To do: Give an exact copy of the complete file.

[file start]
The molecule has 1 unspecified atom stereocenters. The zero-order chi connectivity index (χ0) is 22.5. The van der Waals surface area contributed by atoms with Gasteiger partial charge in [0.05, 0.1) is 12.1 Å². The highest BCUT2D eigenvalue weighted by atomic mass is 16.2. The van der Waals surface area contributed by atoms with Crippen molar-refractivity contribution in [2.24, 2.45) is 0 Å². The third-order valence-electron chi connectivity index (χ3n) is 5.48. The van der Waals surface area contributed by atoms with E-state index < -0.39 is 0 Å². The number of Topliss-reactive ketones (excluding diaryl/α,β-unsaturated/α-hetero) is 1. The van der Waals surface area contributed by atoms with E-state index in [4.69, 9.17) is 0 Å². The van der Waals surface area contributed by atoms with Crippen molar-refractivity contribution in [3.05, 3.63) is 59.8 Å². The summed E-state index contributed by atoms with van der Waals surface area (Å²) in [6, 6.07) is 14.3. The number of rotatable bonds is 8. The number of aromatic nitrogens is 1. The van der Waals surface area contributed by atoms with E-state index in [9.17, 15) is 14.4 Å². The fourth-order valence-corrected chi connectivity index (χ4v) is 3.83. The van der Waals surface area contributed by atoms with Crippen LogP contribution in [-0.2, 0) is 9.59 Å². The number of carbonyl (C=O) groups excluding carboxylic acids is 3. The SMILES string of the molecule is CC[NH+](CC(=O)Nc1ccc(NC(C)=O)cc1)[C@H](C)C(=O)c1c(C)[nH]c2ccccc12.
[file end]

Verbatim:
The molecule has 1 unspecified atom stereocenters. The zero-order chi connectivity index (χ0) is 22.5. The van der Waals surface area contributed by atoms with Gasteiger partial charge in [0.05, 0.1) is 12.1 Å². The highest BCUT2D eigenvalue weighted by atomic mass is 16.2. The van der Waals surface area contributed by atoms with Crippen molar-refractivity contribution in [2.24, 2.45) is 0 Å². The third-order valence-electron chi connectivity index (χ3n) is 5.48. The van der Waals surface area contributed by atoms with E-state index < -0.39 is 0 Å². The number of Topliss-reactive ketones (excluding diaryl/α,β-unsaturated/α-hetero) is 1. The van der Waals surface area contributed by atoms with E-state index in [4.69, 9.17) is 0 Å². The van der Waals surface area contributed by atoms with Crippen molar-refractivity contribution in [3.05, 3.63) is 59.8 Å². The summed E-state index contributed by atoms with van der Waals surface area (Å²) in [6, 6.07) is 14.3. The number of rotatable bonds is 8. The number of aromatic nitrogens is 1. The van der Waals surface area contributed by atoms with E-state index in [9.17, 15) is 14.4 Å². The fourth-order valence-corrected chi connectivity index (χ4v) is 3.83. The van der Waals surface area contributed by atoms with Crippen LogP contribution in [-0.2, 0) is 9.59 Å². The number of carbonyl (C=O) groups excluding carboxylic acids is 3. The SMILES string of the molecule is CC[NH+](CC(=O)Nc1ccc(NC(C)=O)cc1)[C@H](C)C(=O)c1c(C)[nH]c2ccccc12.